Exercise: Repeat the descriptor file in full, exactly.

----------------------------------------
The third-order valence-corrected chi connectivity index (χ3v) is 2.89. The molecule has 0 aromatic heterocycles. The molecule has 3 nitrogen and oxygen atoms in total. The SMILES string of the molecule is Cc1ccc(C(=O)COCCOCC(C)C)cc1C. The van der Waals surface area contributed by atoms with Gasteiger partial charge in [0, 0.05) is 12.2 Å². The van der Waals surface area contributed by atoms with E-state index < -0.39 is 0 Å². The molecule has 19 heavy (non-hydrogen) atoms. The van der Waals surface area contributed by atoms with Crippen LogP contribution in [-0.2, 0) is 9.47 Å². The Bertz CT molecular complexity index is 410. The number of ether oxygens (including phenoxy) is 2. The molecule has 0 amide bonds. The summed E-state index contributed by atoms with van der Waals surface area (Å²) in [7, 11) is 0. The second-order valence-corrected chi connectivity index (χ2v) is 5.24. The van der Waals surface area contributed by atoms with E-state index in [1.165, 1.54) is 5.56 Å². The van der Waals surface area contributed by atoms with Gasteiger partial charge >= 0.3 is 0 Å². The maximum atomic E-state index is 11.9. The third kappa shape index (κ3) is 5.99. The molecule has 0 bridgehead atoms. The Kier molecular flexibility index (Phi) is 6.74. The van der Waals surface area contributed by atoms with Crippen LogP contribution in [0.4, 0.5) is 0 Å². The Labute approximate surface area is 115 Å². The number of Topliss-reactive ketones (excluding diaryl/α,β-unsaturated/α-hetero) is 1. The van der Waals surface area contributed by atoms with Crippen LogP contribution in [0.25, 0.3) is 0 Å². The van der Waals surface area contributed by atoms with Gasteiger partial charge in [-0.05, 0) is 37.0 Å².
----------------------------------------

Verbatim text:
The third-order valence-corrected chi connectivity index (χ3v) is 2.89. The molecule has 0 aromatic heterocycles. The molecule has 3 nitrogen and oxygen atoms in total. The SMILES string of the molecule is Cc1ccc(C(=O)COCCOCC(C)C)cc1C. The van der Waals surface area contributed by atoms with Gasteiger partial charge in [0, 0.05) is 12.2 Å². The van der Waals surface area contributed by atoms with E-state index < -0.39 is 0 Å². The molecule has 19 heavy (non-hydrogen) atoms. The van der Waals surface area contributed by atoms with Crippen LogP contribution in [-0.2, 0) is 9.47 Å². The Bertz CT molecular complexity index is 410. The number of ether oxygens (including phenoxy) is 2. The molecule has 0 amide bonds. The summed E-state index contributed by atoms with van der Waals surface area (Å²) in [7, 11) is 0. The second-order valence-corrected chi connectivity index (χ2v) is 5.24. The van der Waals surface area contributed by atoms with E-state index in [1.165, 1.54) is 5.56 Å². The van der Waals surface area contributed by atoms with Gasteiger partial charge >= 0.3 is 0 Å². The maximum atomic E-state index is 11.9. The third kappa shape index (κ3) is 5.99. The molecule has 0 bridgehead atoms. The Kier molecular flexibility index (Phi) is 6.74. The van der Waals surface area contributed by atoms with Crippen LogP contribution in [0.4, 0.5) is 0 Å². The Labute approximate surface area is 115 Å². The number of Topliss-reactive ketones (excluding diaryl/α,β-unsaturated/α-hetero) is 1. The van der Waals surface area contributed by atoms with Crippen LogP contribution in [0.25, 0.3) is 0 Å². The van der Waals surface area contributed by atoms with Gasteiger partial charge in [-0.05, 0) is 37.0 Å².